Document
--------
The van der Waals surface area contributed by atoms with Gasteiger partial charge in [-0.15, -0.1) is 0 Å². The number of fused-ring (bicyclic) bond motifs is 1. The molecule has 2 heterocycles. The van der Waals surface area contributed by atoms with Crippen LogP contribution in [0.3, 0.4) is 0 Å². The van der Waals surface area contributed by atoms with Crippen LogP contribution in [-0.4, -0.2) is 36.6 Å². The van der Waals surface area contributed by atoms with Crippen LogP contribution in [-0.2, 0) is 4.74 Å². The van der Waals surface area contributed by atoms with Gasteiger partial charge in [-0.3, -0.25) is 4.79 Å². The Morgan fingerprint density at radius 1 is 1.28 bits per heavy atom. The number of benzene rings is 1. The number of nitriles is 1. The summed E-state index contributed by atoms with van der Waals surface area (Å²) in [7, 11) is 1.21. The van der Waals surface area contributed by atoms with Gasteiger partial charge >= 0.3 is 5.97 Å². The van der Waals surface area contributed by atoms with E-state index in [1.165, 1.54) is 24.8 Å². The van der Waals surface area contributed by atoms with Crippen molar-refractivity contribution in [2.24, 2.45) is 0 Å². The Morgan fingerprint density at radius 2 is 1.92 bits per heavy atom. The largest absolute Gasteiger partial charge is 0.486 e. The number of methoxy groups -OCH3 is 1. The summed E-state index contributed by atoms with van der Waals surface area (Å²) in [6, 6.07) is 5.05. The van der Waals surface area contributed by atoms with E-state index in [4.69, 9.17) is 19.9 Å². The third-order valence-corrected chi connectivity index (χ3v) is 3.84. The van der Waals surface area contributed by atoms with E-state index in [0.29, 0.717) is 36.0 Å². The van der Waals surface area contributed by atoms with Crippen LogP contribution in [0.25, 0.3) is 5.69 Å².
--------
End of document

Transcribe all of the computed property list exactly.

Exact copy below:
The van der Waals surface area contributed by atoms with Gasteiger partial charge in [-0.15, -0.1) is 0 Å². The number of fused-ring (bicyclic) bond motifs is 1. The molecule has 2 heterocycles. The van der Waals surface area contributed by atoms with Crippen LogP contribution in [0.3, 0.4) is 0 Å². The van der Waals surface area contributed by atoms with Crippen LogP contribution in [-0.4, -0.2) is 36.6 Å². The van der Waals surface area contributed by atoms with Crippen LogP contribution in [-0.2, 0) is 4.74 Å². The van der Waals surface area contributed by atoms with Gasteiger partial charge in [-0.3, -0.25) is 4.79 Å². The Morgan fingerprint density at radius 1 is 1.28 bits per heavy atom. The number of benzene rings is 1. The number of nitriles is 1. The summed E-state index contributed by atoms with van der Waals surface area (Å²) in [7, 11) is 1.21. The van der Waals surface area contributed by atoms with Gasteiger partial charge >= 0.3 is 5.97 Å². The van der Waals surface area contributed by atoms with E-state index in [1.165, 1.54) is 24.8 Å². The van der Waals surface area contributed by atoms with Crippen molar-refractivity contribution in [2.24, 2.45) is 0 Å². The Morgan fingerprint density at radius 2 is 1.92 bits per heavy atom. The largest absolute Gasteiger partial charge is 0.486 e. The number of methoxy groups -OCH3 is 1. The summed E-state index contributed by atoms with van der Waals surface area (Å²) in [6, 6.07) is 5.05. The van der Waals surface area contributed by atoms with E-state index in [4.69, 9.17) is 19.9 Å². The third-order valence-corrected chi connectivity index (χ3v) is 3.84. The van der Waals surface area contributed by atoms with E-state index in [0.29, 0.717) is 36.0 Å². The van der Waals surface area contributed by atoms with Crippen LogP contribution in [0.25, 0.3) is 5.69 Å².